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Fast Click to Diabetes Legal Information

Federal & State Laws Protecting Children & Adults with Diabetes in:

Public Schools
Private Schools
Daycare Centers
Colleges & Universities
Workplace

Other Legal Information

Diabetes Discrimination & Legal Resources

Insurance Laws

Laws & Policies for Traveling with Diabetes

Diabetes Legal Headline News

Research & Ethics Laws


BD Diabetes:  Injecting while traveling

According to BD Diabetes, insulin can safely be scanned by X-ray machines in airport terminals.  However, they also state that prolonged or repeated exposure can affect the stability of insulin.  BD Diabetes suggests that when traveling, you inspect your insulin each time before using it.

You have the right to ask for your medications, including insulin, be hand-screened.

 

diabetes legal information education and daycare facility laws                                                        

Traveling with Diabetes - Laws and Policies


getting the most out of diabetes camps
American Diabetes Association.
Getting the Most out of Diabetes Camp:
 A Guide for Parents and Kids.  Along with anecdotes and stories from campers, Getting the Most Out of Diabetes Camp covers topics such as why go to a diabetes camp, is your child ready, which camp is best for your child, what to expect, what not to expect, how to evaluate your child's experience, and more.

Laws and Regulations Affecting Persons Traveling with Diabetes Care Devices

Airport Security Guidelines from the Transportation Safety Administration (TSA)

Know your rights:

  • Notify the transportation safety official (TSO) that you have diabetes and are carrying your supplies with you (see more information below).
  • Advise TSOs if you are experiencing low blood sugar and are in need of medical assistance.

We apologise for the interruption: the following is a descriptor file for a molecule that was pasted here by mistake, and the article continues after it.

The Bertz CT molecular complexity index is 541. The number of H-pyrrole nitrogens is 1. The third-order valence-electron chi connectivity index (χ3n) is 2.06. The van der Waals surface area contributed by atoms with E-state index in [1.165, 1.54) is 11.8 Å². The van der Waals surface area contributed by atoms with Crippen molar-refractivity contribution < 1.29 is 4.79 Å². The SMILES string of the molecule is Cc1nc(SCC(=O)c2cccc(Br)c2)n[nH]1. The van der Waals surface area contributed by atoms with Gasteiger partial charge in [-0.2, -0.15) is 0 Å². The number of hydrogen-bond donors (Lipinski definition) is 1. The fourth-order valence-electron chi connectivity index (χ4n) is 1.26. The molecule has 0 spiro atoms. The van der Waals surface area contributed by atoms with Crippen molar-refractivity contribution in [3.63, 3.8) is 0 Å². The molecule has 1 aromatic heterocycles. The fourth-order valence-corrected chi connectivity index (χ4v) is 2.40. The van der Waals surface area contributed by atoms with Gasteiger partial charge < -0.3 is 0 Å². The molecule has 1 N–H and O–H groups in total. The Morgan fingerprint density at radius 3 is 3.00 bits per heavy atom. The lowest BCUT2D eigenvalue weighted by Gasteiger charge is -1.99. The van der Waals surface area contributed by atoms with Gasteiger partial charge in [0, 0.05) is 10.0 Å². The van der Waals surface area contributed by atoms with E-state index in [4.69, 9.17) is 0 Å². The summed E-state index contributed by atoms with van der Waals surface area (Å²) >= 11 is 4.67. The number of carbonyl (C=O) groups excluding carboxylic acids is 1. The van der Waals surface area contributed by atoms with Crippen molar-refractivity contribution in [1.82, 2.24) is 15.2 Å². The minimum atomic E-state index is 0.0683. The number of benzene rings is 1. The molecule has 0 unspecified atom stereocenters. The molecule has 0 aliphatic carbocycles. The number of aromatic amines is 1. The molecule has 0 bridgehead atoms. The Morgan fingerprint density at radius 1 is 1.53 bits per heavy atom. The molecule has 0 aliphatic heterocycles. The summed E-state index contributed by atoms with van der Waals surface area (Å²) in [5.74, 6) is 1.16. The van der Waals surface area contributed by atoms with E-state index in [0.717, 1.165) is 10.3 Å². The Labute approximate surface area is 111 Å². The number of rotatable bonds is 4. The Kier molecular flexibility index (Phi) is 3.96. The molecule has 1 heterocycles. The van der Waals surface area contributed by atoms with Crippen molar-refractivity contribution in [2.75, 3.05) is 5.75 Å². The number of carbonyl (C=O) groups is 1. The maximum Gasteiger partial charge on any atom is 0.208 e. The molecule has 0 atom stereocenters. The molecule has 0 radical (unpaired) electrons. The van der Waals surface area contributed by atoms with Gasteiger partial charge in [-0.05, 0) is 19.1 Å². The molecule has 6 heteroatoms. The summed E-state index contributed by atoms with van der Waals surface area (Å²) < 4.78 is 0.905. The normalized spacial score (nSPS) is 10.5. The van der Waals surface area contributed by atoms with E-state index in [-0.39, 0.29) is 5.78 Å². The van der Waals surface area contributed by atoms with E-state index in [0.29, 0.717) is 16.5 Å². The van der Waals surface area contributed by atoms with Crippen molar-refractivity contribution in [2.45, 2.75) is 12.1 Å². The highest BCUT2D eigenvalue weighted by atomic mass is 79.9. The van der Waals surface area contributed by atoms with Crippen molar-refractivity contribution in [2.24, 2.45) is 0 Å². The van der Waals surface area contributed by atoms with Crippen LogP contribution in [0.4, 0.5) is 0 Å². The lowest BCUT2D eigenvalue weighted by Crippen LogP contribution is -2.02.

• You have the option of requesting a visual inspection of your insulin and diabetes associated supplies.  See the Medication section on the TSA website for details.

The following diabetes-related supplies and equipment are allowed through the checkpoint once inspected to ensure prohibited items are not concealed:

  • Insulin and insulin loaded dispensing products (vials or box of individual vials, jet injectors, infusers, preloaded syringes, and insulin inhalers.
  • Unlimited number of unused syringes when accompanied by insulin or other injectable medication.
  • Lancets, blood glucose meters, blood glucose meter test strips, alcohol swabs, meter-testing solutions.
  • Insulin pump and insulin pump supplies (cleaning agents, batteries, plastic tubing, infusion kit, catheter, and needle).
  • Glucagon emergency kit.
  • Urine ketone test strips.
  • Unlimited number of used syringes when transported in Sharps disposal container or other similar hard-surface container.
  • Sharps disposal containers or similar hard-surface disposal container for storing used syringes and test strips.
  • Insulin in any form or dispenser must be clearly identified.